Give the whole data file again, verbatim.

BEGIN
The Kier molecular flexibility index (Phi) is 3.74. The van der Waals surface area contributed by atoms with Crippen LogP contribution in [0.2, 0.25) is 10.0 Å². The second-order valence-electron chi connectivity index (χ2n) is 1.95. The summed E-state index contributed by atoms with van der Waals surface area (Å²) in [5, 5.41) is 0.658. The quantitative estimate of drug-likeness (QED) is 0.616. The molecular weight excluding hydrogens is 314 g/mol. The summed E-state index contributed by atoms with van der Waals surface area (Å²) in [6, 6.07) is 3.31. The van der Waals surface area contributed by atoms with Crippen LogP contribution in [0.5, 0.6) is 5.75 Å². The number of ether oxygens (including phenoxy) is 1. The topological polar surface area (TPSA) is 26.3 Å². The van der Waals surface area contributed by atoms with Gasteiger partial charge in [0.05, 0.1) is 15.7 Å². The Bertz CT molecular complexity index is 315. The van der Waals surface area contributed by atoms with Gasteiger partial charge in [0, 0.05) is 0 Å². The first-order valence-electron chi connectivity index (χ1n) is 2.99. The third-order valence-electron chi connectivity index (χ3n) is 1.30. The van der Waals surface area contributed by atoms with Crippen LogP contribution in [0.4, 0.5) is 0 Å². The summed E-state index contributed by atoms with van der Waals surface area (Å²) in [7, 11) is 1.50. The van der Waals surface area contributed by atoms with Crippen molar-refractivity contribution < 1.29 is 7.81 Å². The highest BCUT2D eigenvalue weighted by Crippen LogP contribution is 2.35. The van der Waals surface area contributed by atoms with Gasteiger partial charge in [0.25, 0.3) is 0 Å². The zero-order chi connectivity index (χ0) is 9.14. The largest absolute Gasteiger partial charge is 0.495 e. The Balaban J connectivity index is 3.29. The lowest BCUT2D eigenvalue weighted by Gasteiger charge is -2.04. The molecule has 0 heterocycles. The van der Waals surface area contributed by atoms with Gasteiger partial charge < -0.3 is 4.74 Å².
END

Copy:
The Kier molecular flexibility index (Phi) is 3.74. The van der Waals surface area contributed by atoms with Crippen LogP contribution in [0.2, 0.25) is 10.0 Å². The second-order valence-electron chi connectivity index (χ2n) is 1.95. The summed E-state index contributed by atoms with van der Waals surface area (Å²) in [5, 5.41) is 0.658. The quantitative estimate of drug-likeness (QED) is 0.616. The molecular weight excluding hydrogens is 314 g/mol. The summed E-state index contributed by atoms with van der Waals surface area (Å²) in [6, 6.07) is 3.31. The van der Waals surface area contributed by atoms with Crippen LogP contribution in [0.5, 0.6) is 5.75 Å². The number of ether oxygens (including phenoxy) is 1. The topological polar surface area (TPSA) is 26.3 Å². The van der Waals surface area contributed by atoms with Gasteiger partial charge in [0.05, 0.1) is 15.7 Å². The Bertz CT molecular complexity index is 315. The van der Waals surface area contributed by atoms with Gasteiger partial charge in [0, 0.05) is 0 Å². The first-order valence-electron chi connectivity index (χ1n) is 2.99. The third-order valence-electron chi connectivity index (χ3n) is 1.30. The van der Waals surface area contributed by atoms with Crippen LogP contribution in [0.4, 0.5) is 0 Å². The summed E-state index contributed by atoms with van der Waals surface area (Å²) in [7, 11) is 1.50. The van der Waals surface area contributed by atoms with Crippen molar-refractivity contribution < 1.29 is 7.81 Å². The highest BCUT2D eigenvalue weighted by Crippen LogP contribution is 2.35. The van der Waals surface area contributed by atoms with Gasteiger partial charge in [0.25, 0.3) is 0 Å². The zero-order chi connectivity index (χ0) is 9.14. The largest absolute Gasteiger partial charge is 0.495 e. The Balaban J connectivity index is 3.29. The lowest BCUT2D eigenvalue weighted by Gasteiger charge is -2.04. The molecule has 0 heterocycles. The van der Waals surface area contributed by atoms with Gasteiger partial charge < -0.3 is 4.74 Å².